(I have actually used a magnet to break into my own house, but in a rather different way.)
MaxwellBuchanan, May 30 2019
  

       You hit the window with the magnet?   

       If you din't actually break anything then technically it doesn't count as breaking in, I would of thaught.
pocmloc, May 30 2019
  

       No, I used the magnet to open a window latch. It was a wrought iron latch, and a stupidly strong rare-earth magnet. The same magnet, some months later, attacked my laptop and physically bent the read-head in its hard drive.
MaxwellBuchanan, May 30 2019
  

       You can use strong magnets to open most standard key locks.   

       Locks really only keep out honest people.   

       Some, not most. What you're doing with the magnet is actually bypassing the lock (ie, releasing a lever that holds the bolt, and which can normally only be actuated by turning the lock), and it only works on certain deadbolt locks. At least here in the UK, locks that you can bypass that way are not the norm.
MaxwellBuchanan, May 30 2019
  

       This won't prevent locks being picked. When you pick a lock, you insert a flat piece of metal that puts torsion on all of the pins, causing them to bind against the sides of the shafts in which they slide. The pick then forces them to lock into the correct position one by one. No magnet is ever going to be powerful enough to interfere with this relentless process. Picking the average lock is easy. Picking 'this' lock will be just as easy. Sorry Max, but if this is your lock, I'll be in your house within 2 minutes, then out again with your prized collection of decorative crocheted pink toilet roll covers and matching ties.
xenzag, May 30 2019
  

       Uh, [xen], mon amie, can I suggest you read the actual idea? This is not intended as a means to prevent picking. It is intended as a means to prevent bumping.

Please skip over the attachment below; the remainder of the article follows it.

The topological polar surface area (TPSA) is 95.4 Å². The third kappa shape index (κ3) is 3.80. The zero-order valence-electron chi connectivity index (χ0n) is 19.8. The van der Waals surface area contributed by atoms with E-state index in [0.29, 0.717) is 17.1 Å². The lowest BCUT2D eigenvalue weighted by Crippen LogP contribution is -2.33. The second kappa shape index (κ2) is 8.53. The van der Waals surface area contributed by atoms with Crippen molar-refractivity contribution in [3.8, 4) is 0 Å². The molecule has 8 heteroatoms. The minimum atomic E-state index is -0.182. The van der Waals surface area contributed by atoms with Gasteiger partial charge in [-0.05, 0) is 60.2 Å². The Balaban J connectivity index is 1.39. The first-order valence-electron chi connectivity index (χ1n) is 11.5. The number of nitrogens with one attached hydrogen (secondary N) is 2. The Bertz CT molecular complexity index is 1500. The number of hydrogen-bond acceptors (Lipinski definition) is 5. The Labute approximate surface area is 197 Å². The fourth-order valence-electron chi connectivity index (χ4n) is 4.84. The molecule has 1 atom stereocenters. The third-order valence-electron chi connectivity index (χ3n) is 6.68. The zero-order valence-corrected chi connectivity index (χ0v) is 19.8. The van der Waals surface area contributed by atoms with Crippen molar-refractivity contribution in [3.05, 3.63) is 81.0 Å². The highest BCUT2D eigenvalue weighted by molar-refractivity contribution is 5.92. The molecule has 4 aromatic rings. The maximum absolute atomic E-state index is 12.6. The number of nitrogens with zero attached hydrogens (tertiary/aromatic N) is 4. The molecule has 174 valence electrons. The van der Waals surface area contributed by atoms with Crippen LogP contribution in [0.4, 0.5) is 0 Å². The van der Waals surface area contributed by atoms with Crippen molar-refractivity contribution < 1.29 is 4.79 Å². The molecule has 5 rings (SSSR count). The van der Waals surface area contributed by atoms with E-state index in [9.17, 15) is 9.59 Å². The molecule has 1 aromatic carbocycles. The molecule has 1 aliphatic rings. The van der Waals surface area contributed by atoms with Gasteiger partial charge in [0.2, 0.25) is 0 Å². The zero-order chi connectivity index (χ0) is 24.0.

Picking requires considerable skill, even for a regular 5-pin Yale lock (which has at least two spool-pins to make picking harder). Bumping requires a knack (if using a manual bump- key), or almost no skill at all (if using an electric bump- key).   

       Most burglaries happen through unlocked doors or windows, stolen keys or by simply breaking something. A minority happen through lock bumping. Very, very few happen through actual lock picking, because why bother?   

       You're very welcome to come and try to pick any of my door locks. They are regular Yales, except I put spool-pins at *all* the positions when I re-keyed them. I should also mention that unless you're a _very_ good sprinter, 2 minutes won't even get you beyond the front hallway.
MaxwellBuchanan, May 31 2019
  

       I've already been and gone! Check on Gumtree (pic in link) Yale locks are a breeze.
xenzag, May 31 2019
  

       I hadn't heard of spool pins before, so I Googled.
I weep for humanity.
Virtually every search result was about lock picking and how to BEAT spool pins. It's a sad indictment on the society we have become...
neutrinos_shadow, May 31 2019
  

       Society hasn't changed, locks only keep out honest people.
Honest people don't need locks.
Honest people don't need laws.
  

       Honest people are WAY outnumbered... and majority rules.   

       I like it.   

       Will it change the feel of inserting the key?   

       Perhaps chipkeys for houses will be the next big thing.   

       But as a Russian guy once said, "Maybe the lock makes it a two-kick door instead of a one-kick door."
sninctown, May 31 2019
  

       //Honest people don't need laws.//   

       For some purposes, even honest people need laws. For example, it's not self-evidently more honest to drive on one side of the road than the other. Laws save people from having to renegotiate things like this on a case-by-case basis.
pertinax, May 31 2019
  

       The pins just need to be at different angles to each other. Picking would be more difficult.   

       Picking is helped by the lower pin dropping. Magnetism would stop this by putting weight on the top pin when the pick moves on.The set also might be more difficult to find.
wjt, May 31 2019
  

       //even honest people need laws.//   

       Fair point about driving. Okay I guess some rules are in order.